The first of two new ropax LNG-powered ferries designed by BMT for Dutch operator Rederij Doeksen has completed sea trials in the Netherlands
Sister ships Willem Barentsz and Willem de Vlamingh were built by Vietnam’s Strategic Marine Shipyard while the final outfit and commissioning was completed by Rederij Doeksen.
Rederij Doeksen said the project’s main focus was reducing the environmental impact of the vessels as they will operate in the Wadden Sea, an intertidal zone in the south-eastern part of the North Sea and a UNESCO World Heritage Site.
A medium-speed aluminium catamaran platform was selected to support the increased traffic on the route between Harlingen and Terschelling. BMT director of naval architecture at specialised ship design Sylvain Julien said the design will result in reduced power consumption compared to an equivalent monohull.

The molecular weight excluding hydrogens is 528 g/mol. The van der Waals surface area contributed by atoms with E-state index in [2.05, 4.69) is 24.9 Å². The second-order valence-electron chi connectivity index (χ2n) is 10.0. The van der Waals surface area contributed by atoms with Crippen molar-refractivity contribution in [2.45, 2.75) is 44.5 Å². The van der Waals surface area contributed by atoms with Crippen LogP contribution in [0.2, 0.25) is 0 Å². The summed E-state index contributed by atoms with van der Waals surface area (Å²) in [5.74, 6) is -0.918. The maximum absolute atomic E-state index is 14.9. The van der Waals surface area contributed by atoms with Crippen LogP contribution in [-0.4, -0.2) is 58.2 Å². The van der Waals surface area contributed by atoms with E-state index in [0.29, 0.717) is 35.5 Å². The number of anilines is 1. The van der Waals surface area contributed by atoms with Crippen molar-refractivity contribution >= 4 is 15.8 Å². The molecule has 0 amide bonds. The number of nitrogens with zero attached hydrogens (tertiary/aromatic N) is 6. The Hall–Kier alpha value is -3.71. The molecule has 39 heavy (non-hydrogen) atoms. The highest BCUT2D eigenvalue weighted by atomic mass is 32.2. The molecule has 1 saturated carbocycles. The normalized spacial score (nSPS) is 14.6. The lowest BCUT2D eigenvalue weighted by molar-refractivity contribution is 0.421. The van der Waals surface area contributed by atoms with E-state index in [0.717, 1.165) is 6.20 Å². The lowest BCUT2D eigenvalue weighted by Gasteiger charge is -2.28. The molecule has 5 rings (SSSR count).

The need for reduced power consumption drove Rederij Doeksen’s decision to use LNG and developing the vessel’s hull form also accounted for these constraints. Rederij Doeksen managing director Paul Melles said that the technology review for the newbuild project suggested that LNG was the “most practical, reliable and clean energy source” for the route.
The vessel’s propulsion system is based around MTU pure gas engines which require no marine gas oils for operation in contrast to the more common dual-fuel engines. These IMO Tier III and EU stage V-compliant engines each deliver 1,500-kW and drive the Veth VZ contra-rotative unit to achieve a service speed of 14 knots. The vessel’s design also features a waste heat recovery and battery system to power the bow thrusters and provide peak shaving capabilities.
The 70-m Rederij Doeksen ferry has a maximum capacity of 600 passengers, 66 cars, 120 m truck lane, and six crew members.
Riviera Maritime Media’s webinar on LNG as a fuel can be accessed here.